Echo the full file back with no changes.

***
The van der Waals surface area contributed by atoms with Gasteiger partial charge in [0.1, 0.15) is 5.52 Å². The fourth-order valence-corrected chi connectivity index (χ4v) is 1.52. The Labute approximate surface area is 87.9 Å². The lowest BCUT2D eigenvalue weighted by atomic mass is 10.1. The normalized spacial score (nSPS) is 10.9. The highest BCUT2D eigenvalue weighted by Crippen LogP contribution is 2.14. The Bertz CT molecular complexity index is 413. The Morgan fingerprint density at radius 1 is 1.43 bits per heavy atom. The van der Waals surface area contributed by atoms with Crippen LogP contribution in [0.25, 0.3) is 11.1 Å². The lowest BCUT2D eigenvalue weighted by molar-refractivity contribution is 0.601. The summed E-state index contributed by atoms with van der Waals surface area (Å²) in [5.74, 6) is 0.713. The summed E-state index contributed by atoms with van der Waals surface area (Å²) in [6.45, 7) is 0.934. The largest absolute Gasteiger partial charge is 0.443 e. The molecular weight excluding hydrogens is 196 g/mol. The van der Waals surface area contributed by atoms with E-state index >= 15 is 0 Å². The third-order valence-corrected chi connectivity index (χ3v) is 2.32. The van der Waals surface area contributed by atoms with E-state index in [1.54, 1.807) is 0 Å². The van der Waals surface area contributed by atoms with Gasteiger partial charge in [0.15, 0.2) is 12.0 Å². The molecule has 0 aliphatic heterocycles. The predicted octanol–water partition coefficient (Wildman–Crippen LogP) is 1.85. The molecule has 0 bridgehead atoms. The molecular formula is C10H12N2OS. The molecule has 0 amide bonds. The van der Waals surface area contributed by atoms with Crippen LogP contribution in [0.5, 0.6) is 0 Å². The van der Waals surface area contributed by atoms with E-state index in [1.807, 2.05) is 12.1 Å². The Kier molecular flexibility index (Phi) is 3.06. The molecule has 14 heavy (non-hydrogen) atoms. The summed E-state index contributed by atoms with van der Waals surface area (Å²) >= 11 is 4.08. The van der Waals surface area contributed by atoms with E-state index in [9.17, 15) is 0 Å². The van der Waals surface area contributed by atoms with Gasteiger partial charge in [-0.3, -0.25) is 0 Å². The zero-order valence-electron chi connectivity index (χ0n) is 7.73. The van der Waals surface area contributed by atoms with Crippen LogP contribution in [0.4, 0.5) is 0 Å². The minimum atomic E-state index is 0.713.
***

The van der Waals surface area contributed by atoms with Gasteiger partial charge in [0.1, 0.15) is 5.52 Å². The fourth-order valence-corrected chi connectivity index (χ4v) is 1.52. The Labute approximate surface area is 87.9 Å². The lowest BCUT2D eigenvalue weighted by atomic mass is 10.1. The normalized spacial score (nSPS) is 10.9. The highest BCUT2D eigenvalue weighted by Crippen LogP contribution is 2.14. The Bertz CT molecular complexity index is 413. The Morgan fingerprint density at radius 1 is 1.43 bits per heavy atom. The van der Waals surface area contributed by atoms with Crippen LogP contribution in [0.25, 0.3) is 11.1 Å². The lowest BCUT2D eigenvalue weighted by molar-refractivity contribution is 0.601. The summed E-state index contributed by atoms with van der Waals surface area (Å²) in [5.74, 6) is 0.713. The summed E-state index contributed by atoms with van der Waals surface area (Å²) in [6.45, 7) is 0.934. The largest absolute Gasteiger partial charge is 0.443 e. The molecular weight excluding hydrogens is 196 g/mol. The van der Waals surface area contributed by atoms with E-state index >= 15 is 0 Å². The third-order valence-corrected chi connectivity index (χ3v) is 2.32. The van der Waals surface area contributed by atoms with E-state index in [1.54, 1.807) is 0 Å². The van der Waals surface area contributed by atoms with Gasteiger partial charge in [0.15, 0.2) is 12.0 Å². The molecule has 0 aliphatic heterocycles. The predicted octanol–water partition coefficient (Wildman–Crippen LogP) is 1.85. The molecule has 0 bridgehead atoms. The molecular formula is C10H12N2OS. The molecule has 0 amide bonds. The van der Waals surface area contributed by atoms with Crippen LogP contribution in [0.5, 0.6) is 0 Å². The van der Waals surface area contributed by atoms with E-state index in [1.807, 2.05) is 12.1 Å². The Kier molecular flexibility index (Phi) is 3.06. The molecule has 14 heavy (non-hydrogen) atoms. The summed E-state index contributed by atoms with van der Waals surface area (Å²) >= 11 is 4.08. The van der Waals surface area contributed by atoms with E-state index in [9.17, 15) is 0 Å². The van der Waals surface area contributed by atoms with Gasteiger partial charge in [-0.3, -0.25) is 0 Å². The zero-order valence-electron chi connectivity index (χ0n) is 7.73. The van der Waals surface area contributed by atoms with Crippen LogP contribution in [0.4, 0.5) is 0 Å². The minimum atomic E-state index is 0.713.